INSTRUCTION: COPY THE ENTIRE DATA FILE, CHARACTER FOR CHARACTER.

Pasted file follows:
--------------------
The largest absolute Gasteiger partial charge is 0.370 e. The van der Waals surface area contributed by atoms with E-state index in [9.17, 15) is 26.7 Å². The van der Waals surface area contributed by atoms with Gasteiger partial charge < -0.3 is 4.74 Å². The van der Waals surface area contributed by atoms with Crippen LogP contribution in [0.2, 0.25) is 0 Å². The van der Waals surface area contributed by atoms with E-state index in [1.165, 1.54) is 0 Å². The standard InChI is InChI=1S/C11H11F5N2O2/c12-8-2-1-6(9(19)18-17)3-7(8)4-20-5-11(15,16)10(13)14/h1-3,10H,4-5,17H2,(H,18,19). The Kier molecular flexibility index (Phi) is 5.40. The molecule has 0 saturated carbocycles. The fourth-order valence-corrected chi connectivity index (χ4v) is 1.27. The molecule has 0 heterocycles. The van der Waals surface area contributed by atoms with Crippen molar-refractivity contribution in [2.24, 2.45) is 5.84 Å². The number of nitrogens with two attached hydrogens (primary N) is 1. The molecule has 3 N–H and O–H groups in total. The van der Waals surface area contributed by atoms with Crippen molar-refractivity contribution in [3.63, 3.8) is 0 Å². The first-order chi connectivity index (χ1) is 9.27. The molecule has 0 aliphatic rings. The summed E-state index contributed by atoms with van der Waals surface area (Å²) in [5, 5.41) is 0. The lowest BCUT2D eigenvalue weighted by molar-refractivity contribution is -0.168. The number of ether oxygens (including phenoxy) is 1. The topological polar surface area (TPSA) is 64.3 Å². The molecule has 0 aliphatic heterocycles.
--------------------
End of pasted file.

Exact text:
The largest absolute Gasteiger partial charge is 0.370 e. The van der Waals surface area contributed by atoms with E-state index in [9.17, 15) is 26.7 Å². The van der Waals surface area contributed by atoms with Gasteiger partial charge < -0.3 is 4.74 Å². The van der Waals surface area contributed by atoms with Crippen LogP contribution in [0.2, 0.25) is 0 Å². The van der Waals surface area contributed by atoms with E-state index in [1.165, 1.54) is 0 Å². The standard InChI is InChI=1S/C11H11F5N2O2/c12-8-2-1-6(9(19)18-17)3-7(8)4-20-5-11(15,16)10(13)14/h1-3,10H,4-5,17H2,(H,18,19). The Kier molecular flexibility index (Phi) is 5.40. The molecule has 0 saturated carbocycles. The fourth-order valence-corrected chi connectivity index (χ4v) is 1.27. The molecule has 0 heterocycles. The van der Waals surface area contributed by atoms with Crippen molar-refractivity contribution in [2.24, 2.45) is 5.84 Å². The number of nitrogens with two attached hydrogens (primary N) is 1. The molecule has 3 N–H and O–H groups in total. The van der Waals surface area contributed by atoms with Crippen molar-refractivity contribution in [3.63, 3.8) is 0 Å². The first-order chi connectivity index (χ1) is 9.27. The molecule has 0 aliphatic rings. The summed E-state index contributed by atoms with van der Waals surface area (Å²) in [5, 5.41) is 0. The lowest BCUT2D eigenvalue weighted by molar-refractivity contribution is -0.168. The number of ether oxygens (including phenoxy) is 1. The topological polar surface area (TPSA) is 64.3 Å². The molecule has 0 aliphatic heterocycles.